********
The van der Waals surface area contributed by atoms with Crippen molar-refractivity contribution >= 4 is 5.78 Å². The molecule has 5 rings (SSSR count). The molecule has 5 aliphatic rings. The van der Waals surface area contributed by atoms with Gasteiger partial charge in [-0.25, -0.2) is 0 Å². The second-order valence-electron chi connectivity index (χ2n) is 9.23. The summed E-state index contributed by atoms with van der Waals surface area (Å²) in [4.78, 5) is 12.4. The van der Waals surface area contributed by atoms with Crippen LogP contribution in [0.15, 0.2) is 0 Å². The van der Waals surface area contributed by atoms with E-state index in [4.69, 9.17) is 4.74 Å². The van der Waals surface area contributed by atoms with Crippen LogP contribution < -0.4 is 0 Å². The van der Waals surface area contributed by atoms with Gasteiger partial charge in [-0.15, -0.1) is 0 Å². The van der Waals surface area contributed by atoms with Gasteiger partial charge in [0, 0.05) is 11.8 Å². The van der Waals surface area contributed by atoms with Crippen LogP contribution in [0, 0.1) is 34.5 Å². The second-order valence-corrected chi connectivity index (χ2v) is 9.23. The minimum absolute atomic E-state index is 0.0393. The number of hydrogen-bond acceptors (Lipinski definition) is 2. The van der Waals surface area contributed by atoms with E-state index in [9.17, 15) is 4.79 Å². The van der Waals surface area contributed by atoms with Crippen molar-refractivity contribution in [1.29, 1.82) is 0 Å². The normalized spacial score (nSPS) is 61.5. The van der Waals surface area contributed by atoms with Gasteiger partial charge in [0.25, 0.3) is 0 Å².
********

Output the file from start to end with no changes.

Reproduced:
The van der Waals surface area contributed by atoms with Crippen molar-refractivity contribution >= 4 is 5.78 Å². The molecule has 5 rings (SSSR count). The molecule has 5 aliphatic rings. The van der Waals surface area contributed by atoms with Gasteiger partial charge in [-0.25, -0.2) is 0 Å². The second-order valence-electron chi connectivity index (χ2n) is 9.23. The summed E-state index contributed by atoms with van der Waals surface area (Å²) in [4.78, 5) is 12.4. The van der Waals surface area contributed by atoms with Crippen LogP contribution in [0.15, 0.2) is 0 Å². The van der Waals surface area contributed by atoms with E-state index in [4.69, 9.17) is 4.74 Å². The van der Waals surface area contributed by atoms with Crippen LogP contribution < -0.4 is 0 Å². The van der Waals surface area contributed by atoms with Gasteiger partial charge in [-0.15, -0.1) is 0 Å². The van der Waals surface area contributed by atoms with Gasteiger partial charge in [0, 0.05) is 11.8 Å². The van der Waals surface area contributed by atoms with Crippen LogP contribution in [0, 0.1) is 34.5 Å². The second-order valence-corrected chi connectivity index (χ2v) is 9.23. The minimum absolute atomic E-state index is 0.0393. The number of hydrogen-bond acceptors (Lipinski definition) is 2. The van der Waals surface area contributed by atoms with E-state index in [9.17, 15) is 4.79 Å². The van der Waals surface area contributed by atoms with Crippen molar-refractivity contribution in [1.29, 1.82) is 0 Å². The normalized spacial score (nSPS) is 61.5. The van der Waals surface area contributed by atoms with Gasteiger partial charge in [0.25, 0.3) is 0 Å².